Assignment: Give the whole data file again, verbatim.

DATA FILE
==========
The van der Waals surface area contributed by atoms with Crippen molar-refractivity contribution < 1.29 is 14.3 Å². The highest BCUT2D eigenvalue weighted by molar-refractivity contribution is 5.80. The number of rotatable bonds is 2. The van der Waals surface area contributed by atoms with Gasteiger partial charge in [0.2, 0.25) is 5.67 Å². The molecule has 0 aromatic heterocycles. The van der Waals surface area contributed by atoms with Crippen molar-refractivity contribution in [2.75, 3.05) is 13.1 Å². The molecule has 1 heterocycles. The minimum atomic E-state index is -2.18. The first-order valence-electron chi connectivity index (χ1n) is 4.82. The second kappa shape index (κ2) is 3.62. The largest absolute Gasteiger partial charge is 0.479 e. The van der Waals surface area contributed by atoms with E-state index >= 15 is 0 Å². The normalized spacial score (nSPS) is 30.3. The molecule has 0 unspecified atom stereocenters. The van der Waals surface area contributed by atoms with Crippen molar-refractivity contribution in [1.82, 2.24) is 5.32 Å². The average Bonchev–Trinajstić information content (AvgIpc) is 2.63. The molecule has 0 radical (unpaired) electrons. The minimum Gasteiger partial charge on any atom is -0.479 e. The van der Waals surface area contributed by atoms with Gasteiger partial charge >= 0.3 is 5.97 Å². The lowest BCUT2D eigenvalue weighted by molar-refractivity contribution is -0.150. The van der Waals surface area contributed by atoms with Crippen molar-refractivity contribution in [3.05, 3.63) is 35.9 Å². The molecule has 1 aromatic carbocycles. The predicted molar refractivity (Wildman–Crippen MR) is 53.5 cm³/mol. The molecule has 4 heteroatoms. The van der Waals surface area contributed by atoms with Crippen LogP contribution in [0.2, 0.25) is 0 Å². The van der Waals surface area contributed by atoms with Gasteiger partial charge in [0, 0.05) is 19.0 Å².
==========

The van der Waals surface area contributed by atoms with Crippen molar-refractivity contribution < 1.29 is 14.3 Å². The highest BCUT2D eigenvalue weighted by molar-refractivity contribution is 5.80. The number of rotatable bonds is 2. The van der Waals surface area contributed by atoms with Gasteiger partial charge in [0.2, 0.25) is 5.67 Å². The molecule has 0 aromatic heterocycles. The van der Waals surface area contributed by atoms with Crippen molar-refractivity contribution in [2.75, 3.05) is 13.1 Å². The molecule has 1 heterocycles. The minimum atomic E-state index is -2.18. The first-order valence-electron chi connectivity index (χ1n) is 4.82. The second kappa shape index (κ2) is 3.62. The largest absolute Gasteiger partial charge is 0.479 e. The van der Waals surface area contributed by atoms with E-state index >= 15 is 0 Å². The normalized spacial score (nSPS) is 30.3. The molecule has 0 unspecified atom stereocenters. The van der Waals surface area contributed by atoms with Crippen molar-refractivity contribution in [1.82, 2.24) is 5.32 Å². The average Bonchev–Trinajstić information content (AvgIpc) is 2.63. The molecule has 0 radical (unpaired) electrons. The minimum Gasteiger partial charge on any atom is -0.479 e. The van der Waals surface area contributed by atoms with Gasteiger partial charge >= 0.3 is 5.97 Å². The lowest BCUT2D eigenvalue weighted by molar-refractivity contribution is -0.150. The van der Waals surface area contributed by atoms with Crippen molar-refractivity contribution in [3.05, 3.63) is 35.9 Å². The molecule has 1 aromatic carbocycles. The predicted molar refractivity (Wildman–Crippen MR) is 53.5 cm³/mol. The molecule has 4 heteroatoms. The van der Waals surface area contributed by atoms with Crippen LogP contribution in [0.2, 0.25) is 0 Å². The van der Waals surface area contributed by atoms with Gasteiger partial charge in [0, 0.05) is 19.0 Å².